Profiles in Care: Julie Hunstad-Menke, Radiation Therapist, MRO | Ridgeview
It was not too long ago that a middle-aged man came into MRO Ridgeview for prostate cancer treatment. It was his first treatment, and he was understandably on edge: nervous, scared, and upset. As Julie Hunstad-Menke, the Radiation Therapist prepared him for the treatment, he fussed, “You don’t understand.” She told him, “I do. I’ve done this, too” and his anxiety melted away immediately.
Julie is an 11-year survivor of breast cancer herself; she knows first-hand the ups and downs of a cancer diagnosis, treatment, and survival. Julie sees thirty or more patients a day, and her own cancer experience shapes how she cares for each one. “It makes me a better therapist,” she says.
Radiation therapists are part of a larger patient care team that includes radiation oncologists, dosimetrists, physicists and others. “We’re the ones who actually deliver the plan.” But Julie provides much more than radiation treatment: she provides compassion and understanding that only a cancer survivor can. “As a patient myself – at the same clinic where I work – I thought my knowledge of cancer and treatment would make the process less scary, because I see this every day. I was wrong. Laying on the table for the first time was terrifying.”
Now, nearly every day, Julie finds herself sharing the tips that helped her lessen common side effects and manage the unexpected. But everyone has a different experience, so be sure to check with your doctor or care team.
“Skin irritation around the treatment area is a common side effect of radiation therapy. I found letting my skin breathe gave me relief and helped healing. So, take that bra off, put on a big baggy T-shirt, and try to keep anything from rubbing on it – like the seat belt in your car.
Generally, the doctors at MRO recommend that cancer patients start applying 100% Aloe Vera as soon as possible 2-3x/day. Be sure to first check with your care team before using any skin care product, but I found using Miaderm® Radiation Cream along with the Aloe worked really well.
Tip: Check the label on Aloe Vera. Some off-the-shelf brands contain alcohol. Ask your pharmacist if they have an alcohol-free brand.”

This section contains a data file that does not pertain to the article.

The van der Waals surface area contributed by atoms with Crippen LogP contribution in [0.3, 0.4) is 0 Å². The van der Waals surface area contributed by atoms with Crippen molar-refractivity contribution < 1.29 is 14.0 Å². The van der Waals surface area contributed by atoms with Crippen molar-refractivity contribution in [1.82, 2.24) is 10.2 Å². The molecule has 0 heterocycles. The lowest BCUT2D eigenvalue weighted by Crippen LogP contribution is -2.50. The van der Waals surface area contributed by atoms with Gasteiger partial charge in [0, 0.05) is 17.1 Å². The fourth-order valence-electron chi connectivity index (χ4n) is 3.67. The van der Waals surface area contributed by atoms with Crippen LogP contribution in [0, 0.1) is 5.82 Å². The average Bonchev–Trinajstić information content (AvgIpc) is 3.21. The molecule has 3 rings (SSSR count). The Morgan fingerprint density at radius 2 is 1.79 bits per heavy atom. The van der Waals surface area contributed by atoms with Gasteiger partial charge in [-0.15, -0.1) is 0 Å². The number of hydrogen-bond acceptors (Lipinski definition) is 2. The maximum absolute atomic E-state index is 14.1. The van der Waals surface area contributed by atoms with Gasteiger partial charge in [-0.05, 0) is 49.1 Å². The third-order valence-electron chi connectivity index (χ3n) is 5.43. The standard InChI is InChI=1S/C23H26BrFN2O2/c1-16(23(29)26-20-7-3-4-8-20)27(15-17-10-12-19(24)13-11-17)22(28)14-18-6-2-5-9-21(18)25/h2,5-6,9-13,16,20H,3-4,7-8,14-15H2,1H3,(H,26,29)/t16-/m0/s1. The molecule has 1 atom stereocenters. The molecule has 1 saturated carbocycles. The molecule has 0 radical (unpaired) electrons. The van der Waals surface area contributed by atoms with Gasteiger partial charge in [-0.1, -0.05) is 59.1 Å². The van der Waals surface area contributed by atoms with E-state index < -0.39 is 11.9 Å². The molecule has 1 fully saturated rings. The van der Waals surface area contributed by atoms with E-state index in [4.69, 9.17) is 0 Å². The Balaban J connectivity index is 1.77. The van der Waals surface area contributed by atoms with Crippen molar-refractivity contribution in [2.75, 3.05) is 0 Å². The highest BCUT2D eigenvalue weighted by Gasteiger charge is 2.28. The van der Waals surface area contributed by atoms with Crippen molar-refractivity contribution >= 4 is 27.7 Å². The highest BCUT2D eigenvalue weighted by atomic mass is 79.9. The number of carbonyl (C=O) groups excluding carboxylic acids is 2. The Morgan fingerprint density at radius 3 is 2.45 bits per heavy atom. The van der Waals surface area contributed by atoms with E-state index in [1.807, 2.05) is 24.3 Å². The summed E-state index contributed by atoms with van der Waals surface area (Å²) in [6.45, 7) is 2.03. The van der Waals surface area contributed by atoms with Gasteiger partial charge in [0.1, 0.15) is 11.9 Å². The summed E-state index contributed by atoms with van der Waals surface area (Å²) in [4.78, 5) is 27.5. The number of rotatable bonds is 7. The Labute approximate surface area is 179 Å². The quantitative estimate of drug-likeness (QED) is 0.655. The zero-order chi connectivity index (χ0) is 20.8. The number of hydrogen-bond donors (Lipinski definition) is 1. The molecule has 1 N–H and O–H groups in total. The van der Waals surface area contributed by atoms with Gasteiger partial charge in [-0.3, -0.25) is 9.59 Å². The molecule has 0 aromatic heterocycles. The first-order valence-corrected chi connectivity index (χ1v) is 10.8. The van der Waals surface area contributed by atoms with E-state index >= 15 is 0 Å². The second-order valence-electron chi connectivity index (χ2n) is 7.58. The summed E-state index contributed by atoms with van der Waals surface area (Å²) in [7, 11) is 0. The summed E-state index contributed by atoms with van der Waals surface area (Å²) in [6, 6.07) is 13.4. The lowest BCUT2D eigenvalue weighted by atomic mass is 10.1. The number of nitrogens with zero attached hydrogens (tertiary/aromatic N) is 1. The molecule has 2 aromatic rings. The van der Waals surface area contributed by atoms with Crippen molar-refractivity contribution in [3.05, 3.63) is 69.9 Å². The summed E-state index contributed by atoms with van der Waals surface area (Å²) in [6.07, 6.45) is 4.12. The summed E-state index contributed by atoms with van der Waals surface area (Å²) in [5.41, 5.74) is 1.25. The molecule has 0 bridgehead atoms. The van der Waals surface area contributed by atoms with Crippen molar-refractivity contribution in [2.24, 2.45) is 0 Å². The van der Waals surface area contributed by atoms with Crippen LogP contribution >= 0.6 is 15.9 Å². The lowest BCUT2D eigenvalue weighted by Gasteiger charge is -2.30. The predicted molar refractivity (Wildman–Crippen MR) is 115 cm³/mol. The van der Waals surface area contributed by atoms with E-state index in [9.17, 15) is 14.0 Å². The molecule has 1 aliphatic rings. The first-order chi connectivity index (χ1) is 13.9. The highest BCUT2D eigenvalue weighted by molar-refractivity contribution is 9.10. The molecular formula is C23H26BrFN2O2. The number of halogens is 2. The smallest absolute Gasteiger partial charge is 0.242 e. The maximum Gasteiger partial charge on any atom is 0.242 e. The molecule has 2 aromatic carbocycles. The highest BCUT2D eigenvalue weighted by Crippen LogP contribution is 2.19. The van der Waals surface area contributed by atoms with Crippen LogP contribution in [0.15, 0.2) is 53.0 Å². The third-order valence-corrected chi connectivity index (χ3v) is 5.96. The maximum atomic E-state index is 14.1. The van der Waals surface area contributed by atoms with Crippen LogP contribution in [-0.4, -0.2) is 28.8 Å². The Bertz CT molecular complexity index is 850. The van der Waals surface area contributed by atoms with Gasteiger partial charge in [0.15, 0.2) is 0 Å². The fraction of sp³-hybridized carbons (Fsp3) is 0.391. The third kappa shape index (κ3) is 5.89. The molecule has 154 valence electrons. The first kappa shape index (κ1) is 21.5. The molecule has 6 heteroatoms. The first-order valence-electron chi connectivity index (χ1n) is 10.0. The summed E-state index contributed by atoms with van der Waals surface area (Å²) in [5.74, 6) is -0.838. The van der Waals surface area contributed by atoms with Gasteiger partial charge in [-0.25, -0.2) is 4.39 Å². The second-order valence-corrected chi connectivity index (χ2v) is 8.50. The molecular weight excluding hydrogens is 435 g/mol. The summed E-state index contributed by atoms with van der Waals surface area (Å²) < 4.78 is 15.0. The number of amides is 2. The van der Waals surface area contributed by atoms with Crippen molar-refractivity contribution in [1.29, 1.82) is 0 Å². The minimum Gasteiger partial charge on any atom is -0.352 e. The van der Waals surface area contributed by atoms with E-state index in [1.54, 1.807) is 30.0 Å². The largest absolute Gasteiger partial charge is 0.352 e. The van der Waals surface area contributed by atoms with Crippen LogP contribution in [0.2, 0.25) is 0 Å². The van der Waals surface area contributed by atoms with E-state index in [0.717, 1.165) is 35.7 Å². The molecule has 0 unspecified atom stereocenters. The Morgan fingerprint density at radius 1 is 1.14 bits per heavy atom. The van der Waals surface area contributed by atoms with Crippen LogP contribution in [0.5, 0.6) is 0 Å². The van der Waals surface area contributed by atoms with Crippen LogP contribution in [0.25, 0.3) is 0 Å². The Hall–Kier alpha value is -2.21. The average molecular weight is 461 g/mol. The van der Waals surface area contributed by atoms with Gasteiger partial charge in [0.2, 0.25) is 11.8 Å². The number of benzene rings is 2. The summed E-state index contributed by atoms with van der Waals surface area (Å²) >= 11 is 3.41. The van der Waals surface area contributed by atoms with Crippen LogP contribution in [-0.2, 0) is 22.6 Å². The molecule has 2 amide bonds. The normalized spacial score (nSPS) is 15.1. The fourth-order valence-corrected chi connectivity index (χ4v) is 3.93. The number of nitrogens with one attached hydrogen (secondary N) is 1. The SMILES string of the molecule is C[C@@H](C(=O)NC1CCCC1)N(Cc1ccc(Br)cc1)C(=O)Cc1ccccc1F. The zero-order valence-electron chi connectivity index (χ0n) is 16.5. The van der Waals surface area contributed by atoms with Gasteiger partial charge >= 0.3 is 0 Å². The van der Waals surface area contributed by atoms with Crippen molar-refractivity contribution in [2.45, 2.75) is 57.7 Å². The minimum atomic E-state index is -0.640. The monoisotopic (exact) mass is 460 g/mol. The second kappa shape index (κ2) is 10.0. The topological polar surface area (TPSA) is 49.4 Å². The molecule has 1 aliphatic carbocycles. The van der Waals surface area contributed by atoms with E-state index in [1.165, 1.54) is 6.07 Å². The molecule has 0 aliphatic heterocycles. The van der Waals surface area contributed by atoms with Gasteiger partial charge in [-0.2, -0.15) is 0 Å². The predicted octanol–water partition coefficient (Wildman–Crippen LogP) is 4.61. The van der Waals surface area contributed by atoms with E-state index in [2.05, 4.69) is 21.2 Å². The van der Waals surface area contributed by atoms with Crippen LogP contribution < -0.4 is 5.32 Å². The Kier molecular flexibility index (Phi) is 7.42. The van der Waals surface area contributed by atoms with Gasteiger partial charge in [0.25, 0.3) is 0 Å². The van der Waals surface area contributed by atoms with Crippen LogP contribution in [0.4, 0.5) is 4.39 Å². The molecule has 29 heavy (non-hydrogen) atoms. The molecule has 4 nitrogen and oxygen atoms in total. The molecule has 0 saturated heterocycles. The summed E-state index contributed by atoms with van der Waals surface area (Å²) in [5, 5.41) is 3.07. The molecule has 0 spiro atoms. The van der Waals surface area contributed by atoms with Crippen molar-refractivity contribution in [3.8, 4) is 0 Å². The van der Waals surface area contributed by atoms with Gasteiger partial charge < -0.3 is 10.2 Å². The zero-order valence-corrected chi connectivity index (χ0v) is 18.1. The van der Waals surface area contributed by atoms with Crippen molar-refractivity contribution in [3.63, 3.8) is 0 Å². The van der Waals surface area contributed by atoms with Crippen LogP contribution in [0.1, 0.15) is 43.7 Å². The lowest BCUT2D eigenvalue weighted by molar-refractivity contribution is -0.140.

“When I felt anxious or depressed during and after treatment, I found a cancer support group was very helpful and online cancer support resources, like breastcancer.org.
Talking to other people that were going thru or survived the same experience helped me cope. Sometimes it’s as simple as sharing a smile or a laugh.
During treatment and recovery, I found myself on an emotional rollercoaster – from the shock and fear of cancer through the unknowns of treatment. I was out shopping when I got the phone call that I had breast cancer, I just dropped to my knees right there in the parking lot.
Support from my family and friends was comforting but there were times where the expertise of a cancer specialist and empathy of a survivor helped me cope with the unexpected side effects.”
Diet and Exercise
“Your diet can have a big effect on how you’re feeling. I found that vegetables and lean protein settled my stomach and kept my digestive system working.
As soon as my doctor gave the okay to resume exercising again, I started by walking. It was summer and getting outside moving, stretching, and getting back to my life was physically and mentally healing.”
Cancer is a personal journey, but it helps to have an experienced guide along the way.
When patients at the Minneapolis Radiation Oncology Therapy Center in Waconia learn that Julie is a breast cancer survivor, they seek her out. She is always happy to listen and do what she can to turn their fear into confidence. As Julie says, “I find happiness in knowing that I’m helping people in the fight of their lives. And seeing patients come back to visit when they’re cancer-free, that’s the best part off all.”
Here are more resources for managing radiation therapy side effects.